Spreading success with new micro-credentials for the fertiliser application industry

“At our annual industry awards, we always ask nominees to list their qualifications and achievements,” says Rose Hyslop, Executive Officer of Groundspread NZ. “We found that those boxes were consistently being left blank. We have members with decades of experience but no formal qualifications. That’s what first got us thinking about micro-credentials.”

In October 2022, Hanga-Aro-Rau Workforce Development Council (WDC) began working closely with Groundspread NZ to develop tailored training for the nutrient-spreading industry. “One of the first questions was exactly where we fit as an industry and which WDC we needed to work with,” Rose says. “Our core function is in nutrient application trucks and transport, but we do the majority of our work on farms, so we operate in the primary industry space as well.”

To fully support their sector-straddling association, Hanga-Aro-Rau worked alongside Groundspread NZ to initiate and develop micro-credentials for their truck drivers, then connected them with Muka Tangata WDC to provide targeted support around fertiliser application. The nutrient application micro-credential developed in collaboration with Muka Tangata provides a further opportunity for industry professionals to have their skills recognised, and also enables those entering the industry to have a clear pathway to acquire the skills they need in order to succeed.

“A big motivator for us is the aging demographic of our workforce; we recognise the need for greater understanding and promotion of our industry in order to attract new staff to replace them,” Rose says. “We believe that these new micro-credentials will lift both the professionalism and visibility of the nutrient-spreading industry.”

The result of the WDC collaboration, Rose says, is a set of qualifications that feel created and owned by industry. “When we first started on this journey with Muka Tangata and Hanga-Aro-Rau, no one even really knew who we were because we’re such a niche industry. We quickly realised how committed they were to getting to know us. They took their time and asked a lot of great questions; we were really blown away. It’s so cool to be able to share what we do and to have both drivers and potential employers involved in the process of creating these micro-credentials. It’s been incredible to have all their voices coming through.”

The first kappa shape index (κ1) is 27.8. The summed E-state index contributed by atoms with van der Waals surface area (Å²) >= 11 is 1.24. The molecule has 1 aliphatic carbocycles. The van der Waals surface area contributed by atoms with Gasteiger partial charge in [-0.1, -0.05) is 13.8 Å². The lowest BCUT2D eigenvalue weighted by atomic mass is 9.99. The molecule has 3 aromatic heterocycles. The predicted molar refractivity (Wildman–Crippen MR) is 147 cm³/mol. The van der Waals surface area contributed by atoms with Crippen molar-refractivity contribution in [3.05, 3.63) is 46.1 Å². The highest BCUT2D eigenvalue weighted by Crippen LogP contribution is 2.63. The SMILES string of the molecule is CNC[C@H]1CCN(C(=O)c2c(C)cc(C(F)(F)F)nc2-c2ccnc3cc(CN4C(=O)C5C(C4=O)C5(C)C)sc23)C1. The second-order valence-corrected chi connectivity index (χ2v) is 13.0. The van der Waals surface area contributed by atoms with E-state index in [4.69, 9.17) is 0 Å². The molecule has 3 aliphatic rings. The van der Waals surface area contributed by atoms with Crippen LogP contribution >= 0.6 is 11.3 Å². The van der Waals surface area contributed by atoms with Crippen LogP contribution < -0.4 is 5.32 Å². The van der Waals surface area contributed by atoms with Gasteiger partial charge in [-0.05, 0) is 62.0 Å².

Those discussions also led to a broader understanding of exactly what future training could include, Rose says. “One thing that rose to the surface was just how much we care for our workforce. From there, physical and mental health became part of the discussion. A lot of our drivers work alone and they can also be the only person a farmer interacts with in any given week, so there are definite learning opportunities there around nutrition, exercise and wellbeing that will help grow our people as humans, not just as workers. We were so focused on the hard skills, we might not have thought to include those elements without the input of both the WDCs. We’re excited to keep the dialogue going and we will be relying on their help to roll out these micro-credentials that we’re so proud of.”

As the sole employee for Groundspread NZ, Rose is tasked with looking after over 100 members from seven regions throughout Aotearoa New Zealand. Without support from Muka Tangata and Hanga-Aro-Rau, she says these new qualifications would not have been possible. “There is no way we could’ve done this without them. We don’t have the skills, time or expertise to be able to build something this amazing. We’re just so appreciative that they took the time to get to know us and guide us on this incredible journey.”